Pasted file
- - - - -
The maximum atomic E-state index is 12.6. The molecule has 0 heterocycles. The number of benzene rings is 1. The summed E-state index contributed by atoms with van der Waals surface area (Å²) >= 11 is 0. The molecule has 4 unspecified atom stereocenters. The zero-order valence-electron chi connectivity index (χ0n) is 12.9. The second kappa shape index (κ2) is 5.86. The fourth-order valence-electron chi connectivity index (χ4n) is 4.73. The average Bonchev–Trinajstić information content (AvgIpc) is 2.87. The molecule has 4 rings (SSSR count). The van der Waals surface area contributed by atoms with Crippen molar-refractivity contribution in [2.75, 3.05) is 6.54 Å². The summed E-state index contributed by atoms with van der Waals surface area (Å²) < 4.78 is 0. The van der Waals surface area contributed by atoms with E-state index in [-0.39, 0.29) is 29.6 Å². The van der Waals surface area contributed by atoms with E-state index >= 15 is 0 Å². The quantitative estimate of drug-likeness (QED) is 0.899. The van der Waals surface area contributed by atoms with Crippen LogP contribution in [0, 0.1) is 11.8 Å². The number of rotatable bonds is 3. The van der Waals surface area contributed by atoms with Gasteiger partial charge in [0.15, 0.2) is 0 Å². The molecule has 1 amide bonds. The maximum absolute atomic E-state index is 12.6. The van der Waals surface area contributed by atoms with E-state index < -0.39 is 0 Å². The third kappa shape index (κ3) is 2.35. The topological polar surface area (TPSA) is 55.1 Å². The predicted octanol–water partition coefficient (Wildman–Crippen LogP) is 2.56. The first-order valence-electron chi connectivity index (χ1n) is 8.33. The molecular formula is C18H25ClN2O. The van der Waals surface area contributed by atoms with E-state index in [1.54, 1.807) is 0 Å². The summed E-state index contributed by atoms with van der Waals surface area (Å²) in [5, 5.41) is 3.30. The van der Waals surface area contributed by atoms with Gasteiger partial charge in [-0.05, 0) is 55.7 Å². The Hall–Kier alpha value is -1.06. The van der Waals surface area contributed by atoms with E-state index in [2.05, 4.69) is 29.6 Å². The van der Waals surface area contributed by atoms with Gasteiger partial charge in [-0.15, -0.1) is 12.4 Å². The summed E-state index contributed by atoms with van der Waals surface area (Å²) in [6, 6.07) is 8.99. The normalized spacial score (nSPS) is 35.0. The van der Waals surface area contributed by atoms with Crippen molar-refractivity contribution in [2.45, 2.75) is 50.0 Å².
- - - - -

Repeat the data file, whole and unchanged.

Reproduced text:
The maximum atomic E-state index is 12.6. The molecule has 0 heterocycles. The number of benzene rings is 1. The summed E-state index contributed by atoms with van der Waals surface area (Å²) >= 11 is 0. The molecule has 4 unspecified atom stereocenters. The zero-order valence-electron chi connectivity index (χ0n) is 12.9. The second kappa shape index (κ2) is 5.86. The fourth-order valence-electron chi connectivity index (χ4n) is 4.73. The average Bonchev–Trinajstić information content (AvgIpc) is 2.87. The molecule has 4 rings (SSSR count). The van der Waals surface area contributed by atoms with Crippen molar-refractivity contribution in [2.75, 3.05) is 6.54 Å². The summed E-state index contributed by atoms with van der Waals surface area (Å²) < 4.78 is 0. The van der Waals surface area contributed by atoms with E-state index in [-0.39, 0.29) is 29.6 Å². The van der Waals surface area contributed by atoms with E-state index >= 15 is 0 Å². The quantitative estimate of drug-likeness (QED) is 0.899. The van der Waals surface area contributed by atoms with Crippen LogP contribution in [0, 0.1) is 11.8 Å². The number of rotatable bonds is 3. The van der Waals surface area contributed by atoms with Gasteiger partial charge in [0.15, 0.2) is 0 Å². The molecule has 1 amide bonds. The maximum absolute atomic E-state index is 12.6. The van der Waals surface area contributed by atoms with E-state index < -0.39 is 0 Å². The third kappa shape index (κ3) is 2.35. The topological polar surface area (TPSA) is 55.1 Å². The predicted octanol–water partition coefficient (Wildman–Crippen LogP) is 2.56. The first-order valence-electron chi connectivity index (χ1n) is 8.33. The molecular formula is C18H25ClN2O. The van der Waals surface area contributed by atoms with E-state index in [1.54, 1.807) is 0 Å². The summed E-state index contributed by atoms with van der Waals surface area (Å²) in [5, 5.41) is 3.30. The van der Waals surface area contributed by atoms with Gasteiger partial charge in [-0.05, 0) is 55.7 Å². The Hall–Kier alpha value is -1.06. The van der Waals surface area contributed by atoms with E-state index in [2.05, 4.69) is 29.6 Å². The van der Waals surface area contributed by atoms with Gasteiger partial charge in [-0.15, -0.1) is 12.4 Å². The summed E-state index contributed by atoms with van der Waals surface area (Å²) in [6, 6.07) is 8.99. The normalized spacial score (nSPS) is 35.0. The van der Waals surface area contributed by atoms with Crippen molar-refractivity contribution in [2.45, 2.75) is 50.0 Å².